Anal cancer is one cancer that no one likes to talk about perhaps because of embarrassment and that it carries the social stigma of promiscuity. As a result of this potential embarrassment, anal cancer sometimes escapes public awareness. People go to the doctor and inadvertently end up avoiding conversations that can help care for people with this terrible disease.
Farrah Fawcett’s battle with anal cancer helped to bring this rare malignancy into the public eye, as many people with this type of cancer had difficulties discussing this problem.
The anus is where the bowel movement leaves the body when you go to the bathroom. The anus is located at the end of the large intestine (colon) followed by the rectum then the stool coming out the anus.
Anal cancer is not the same as colon cancer or rectal cancer, however anal cancer is on the rise even though it is much less common than colon or rectal cancer. For example, according to the American Cancer Society:
96,830 (+/-) = projected 2014 new cases of Colon Cancer
40,000 (+/-) = projected 2014 new cases of Rectal Cancer
2,500 (+/-) = projected 2014 new cases of Anal Cancer
Last year the National Cancer Institute predicted 7,060 diagnosed cases in the United States alone. This is a significant rise from 2011 when 3,680 women and 2,140 men in the U.S. were affected. It is even affecting more people around the world every year. The incident rates over the past 30 years have risen 78% in women and 160% in males, probably because of multiple sexual partners and people having more anal sex.
Fortunately, half of all anal cancers are diagnosed before the malignancy has spread beyond the anus. 25% of this disease is diagnosed after it has spread into the lymph nodes, and about 10% is diagnosed after the cancer has spread and metastisized to other organs. The prognosis of the anal cancer is dependent on size, location, stage of the tumor, and if it has spread to the lymph nodes or to other organs.
When anal cancer is found early, it can be treated successfully. The 5-year survival rate for anal cancer is 60% for males and 70% in females.
Who is at risk?
1) It is mostly found in people between the ages of 50-80. Before age 50, anal cancer is found mostly in males. After the age of 50, it is found mostly in women.
2) Anal sex is strongly related to the development of the anal infection of HPV (the Human Papilloma Virus), resulting in genital warts, which is a major risk factor and is considered a sexually transmitted disease.
3) Having multiple sexual partners increases your risk.
4) Having unprotected sex increases becoming infected with HPV, and potentially developing anal cancer.
5) Smoking can inhibit the immune system.
6) Immune compromised patients are at risk. (cancer, elderly, chronic illness, those with HPV)
7) Frequent and chronic local anal irritation such as anal fistulas.
8) Pelvic radiation for rectal, prostate, bladder or cervical cancers.
Here are some signs and symptoms of anal cancer:
1) Anal bleeding (most common and often attributed to hemorrhoids)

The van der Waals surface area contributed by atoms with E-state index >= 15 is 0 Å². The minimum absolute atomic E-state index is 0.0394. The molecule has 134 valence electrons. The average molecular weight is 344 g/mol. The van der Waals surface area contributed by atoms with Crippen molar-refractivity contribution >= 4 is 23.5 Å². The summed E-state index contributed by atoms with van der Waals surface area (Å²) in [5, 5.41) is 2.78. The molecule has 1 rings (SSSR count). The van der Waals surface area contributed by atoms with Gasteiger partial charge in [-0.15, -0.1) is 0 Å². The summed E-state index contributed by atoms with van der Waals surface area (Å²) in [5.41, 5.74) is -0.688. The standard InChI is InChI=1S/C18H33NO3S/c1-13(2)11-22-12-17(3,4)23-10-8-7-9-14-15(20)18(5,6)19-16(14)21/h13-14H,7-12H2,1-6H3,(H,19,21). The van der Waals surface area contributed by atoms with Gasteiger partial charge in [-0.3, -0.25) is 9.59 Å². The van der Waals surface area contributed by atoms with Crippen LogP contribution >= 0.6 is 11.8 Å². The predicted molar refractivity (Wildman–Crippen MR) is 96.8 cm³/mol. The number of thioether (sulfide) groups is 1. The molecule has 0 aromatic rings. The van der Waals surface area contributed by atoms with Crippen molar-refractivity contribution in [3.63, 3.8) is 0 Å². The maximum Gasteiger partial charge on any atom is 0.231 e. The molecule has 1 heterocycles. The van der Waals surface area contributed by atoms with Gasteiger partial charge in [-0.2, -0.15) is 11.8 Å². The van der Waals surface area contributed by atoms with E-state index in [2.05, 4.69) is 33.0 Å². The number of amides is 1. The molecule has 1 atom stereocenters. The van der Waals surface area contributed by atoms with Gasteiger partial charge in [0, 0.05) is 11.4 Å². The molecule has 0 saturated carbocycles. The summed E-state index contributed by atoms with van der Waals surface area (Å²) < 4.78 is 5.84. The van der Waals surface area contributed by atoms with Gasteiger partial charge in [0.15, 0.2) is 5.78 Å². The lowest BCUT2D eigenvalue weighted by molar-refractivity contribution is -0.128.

2) Anal pain
3) Anal pressure
4) Anal itching (most people attribute this to hemorrhoids)
5) Discharge from anus
6) Lump or sore near anus
7) Change in bowel habits (narrow stools)
8) Swollen lymph nodes in your groin
Anal cancer can easily be diagnosed during a routine annual exam by typically taking a detailed history of your problem and a physical exam. Usually it can be detected with a visual examination and a routine digital exam. There are further exams such as proctoscopy, colonoscopy, or endorectal ultrasounds and CT scans.
If a cancer is suspected, a biopsy of the lesion or anal Pap® test can be done.
If there is something to be learned about anal cancer, anyone can become its victim. It does not suggest promiscuity. Remember, the exact cause of anal cancer is unknown, and many unknown heroes and heroines are out there fighting for their lives. We must spread the word of this rare and embarrassing cancer, for embarrassment is one of the main reasons that prevents people from seeking treatment.
The cure stems from early identification and treatment of premalignant lesions and from people in general never assuming that their symptoms were not a problem. Most patients say, “Well I wasn’t worried because I just assumed it was my hemorrhoids that were the problem.”
I thank all those who have had the courage, such as Farrah Fawcett, to come forth to help teach all of us to raise our voices to demand early intervention.
It will take you to become your own best advocate for you and for your family by going to the doctor for yearly exams, which should include pelvic exams, digital rectal exams, using condoms, and stop smoking. Don’t skip those yearly gynecological exams, and for men your prostate exams, and be honest if you are having unprotected anal sex.
I hope in some way this article will enlighten you and help others to never assume that nothing is wrong with them if indeed there is a concern.
- Posted By: DRC Editor
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